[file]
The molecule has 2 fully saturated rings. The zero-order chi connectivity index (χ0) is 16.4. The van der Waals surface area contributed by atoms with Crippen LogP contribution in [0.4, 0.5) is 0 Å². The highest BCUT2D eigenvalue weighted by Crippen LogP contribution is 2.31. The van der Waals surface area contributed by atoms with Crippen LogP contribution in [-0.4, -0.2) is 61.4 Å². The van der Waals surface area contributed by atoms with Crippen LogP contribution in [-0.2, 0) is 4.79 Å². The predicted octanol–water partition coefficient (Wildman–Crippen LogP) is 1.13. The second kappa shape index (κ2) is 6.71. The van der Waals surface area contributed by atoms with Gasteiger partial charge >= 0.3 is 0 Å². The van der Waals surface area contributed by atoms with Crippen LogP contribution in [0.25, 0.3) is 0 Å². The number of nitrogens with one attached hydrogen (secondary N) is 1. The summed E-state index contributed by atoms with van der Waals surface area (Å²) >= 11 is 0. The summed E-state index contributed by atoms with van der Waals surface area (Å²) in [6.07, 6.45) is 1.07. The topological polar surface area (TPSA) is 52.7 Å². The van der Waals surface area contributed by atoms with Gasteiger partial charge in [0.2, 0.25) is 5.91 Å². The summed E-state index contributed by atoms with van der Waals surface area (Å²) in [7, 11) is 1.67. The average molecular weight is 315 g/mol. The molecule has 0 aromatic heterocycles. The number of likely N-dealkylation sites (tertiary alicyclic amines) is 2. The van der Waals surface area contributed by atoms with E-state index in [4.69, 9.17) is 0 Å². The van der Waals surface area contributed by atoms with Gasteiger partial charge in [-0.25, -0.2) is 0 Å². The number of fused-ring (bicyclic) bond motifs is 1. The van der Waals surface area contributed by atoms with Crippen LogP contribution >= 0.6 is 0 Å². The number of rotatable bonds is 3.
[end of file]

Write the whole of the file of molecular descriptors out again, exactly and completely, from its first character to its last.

The molecule has 2 fully saturated rings. The zero-order chi connectivity index (χ0) is 16.4. The van der Waals surface area contributed by atoms with Crippen LogP contribution in [0.4, 0.5) is 0 Å². The highest BCUT2D eigenvalue weighted by Crippen LogP contribution is 2.31. The van der Waals surface area contributed by atoms with Crippen LogP contribution in [-0.4, -0.2) is 61.4 Å². The van der Waals surface area contributed by atoms with Crippen LogP contribution in [-0.2, 0) is 4.79 Å². The predicted octanol–water partition coefficient (Wildman–Crippen LogP) is 1.13. The second kappa shape index (κ2) is 6.71. The van der Waals surface area contributed by atoms with Gasteiger partial charge >= 0.3 is 0 Å². The van der Waals surface area contributed by atoms with Crippen LogP contribution in [0.25, 0.3) is 0 Å². The number of nitrogens with one attached hydrogen (secondary N) is 1. The summed E-state index contributed by atoms with van der Waals surface area (Å²) >= 11 is 0. The summed E-state index contributed by atoms with van der Waals surface area (Å²) in [6.07, 6.45) is 1.07. The topological polar surface area (TPSA) is 52.7 Å². The van der Waals surface area contributed by atoms with Gasteiger partial charge in [0.2, 0.25) is 5.91 Å². The summed E-state index contributed by atoms with van der Waals surface area (Å²) in [7, 11) is 1.67. The average molecular weight is 315 g/mol. The molecule has 0 aromatic heterocycles. The number of likely N-dealkylation sites (tertiary alicyclic amines) is 2. The van der Waals surface area contributed by atoms with E-state index in [4.69, 9.17) is 0 Å². The van der Waals surface area contributed by atoms with Gasteiger partial charge in [-0.25, -0.2) is 0 Å². The number of fused-ring (bicyclic) bond motifs is 1. The van der Waals surface area contributed by atoms with Crippen LogP contribution >= 0.6 is 0 Å². The number of rotatable bonds is 3.